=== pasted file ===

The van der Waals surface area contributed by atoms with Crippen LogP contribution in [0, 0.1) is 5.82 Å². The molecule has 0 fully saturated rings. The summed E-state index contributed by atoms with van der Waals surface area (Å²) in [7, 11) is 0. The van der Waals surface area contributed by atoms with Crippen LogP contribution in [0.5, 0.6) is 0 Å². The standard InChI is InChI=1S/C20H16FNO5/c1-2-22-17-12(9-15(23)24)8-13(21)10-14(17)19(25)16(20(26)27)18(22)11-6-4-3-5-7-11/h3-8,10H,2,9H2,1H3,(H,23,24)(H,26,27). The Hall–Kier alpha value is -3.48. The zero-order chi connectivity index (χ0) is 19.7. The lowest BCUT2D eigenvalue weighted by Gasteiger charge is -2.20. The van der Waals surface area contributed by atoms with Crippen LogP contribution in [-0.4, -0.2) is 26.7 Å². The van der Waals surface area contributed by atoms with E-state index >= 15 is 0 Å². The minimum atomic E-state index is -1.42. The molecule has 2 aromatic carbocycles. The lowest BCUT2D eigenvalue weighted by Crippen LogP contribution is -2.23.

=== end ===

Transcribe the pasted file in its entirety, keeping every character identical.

The van der Waals surface area contributed by atoms with Crippen LogP contribution in [0, 0.1) is 5.82 Å². The molecule has 0 fully saturated rings. The summed E-state index contributed by atoms with van der Waals surface area (Å²) in [7, 11) is 0. The van der Waals surface area contributed by atoms with Crippen LogP contribution in [0.5, 0.6) is 0 Å². The standard InChI is InChI=1S/C20H16FNO5/c1-2-22-17-12(9-15(23)24)8-13(21)10-14(17)19(25)16(20(26)27)18(22)11-6-4-3-5-7-11/h3-8,10H,2,9H2,1H3,(H,23,24)(H,26,27). The Hall–Kier alpha value is -3.48. The zero-order chi connectivity index (χ0) is 19.7. The lowest BCUT2D eigenvalue weighted by Gasteiger charge is -2.20. The van der Waals surface area contributed by atoms with Crippen LogP contribution in [-0.4, -0.2) is 26.7 Å². The van der Waals surface area contributed by atoms with E-state index >= 15 is 0 Å². The minimum atomic E-state index is -1.42. The molecule has 2 aromatic carbocycles. The lowest BCUT2D eigenvalue weighted by Crippen LogP contribution is -2.23.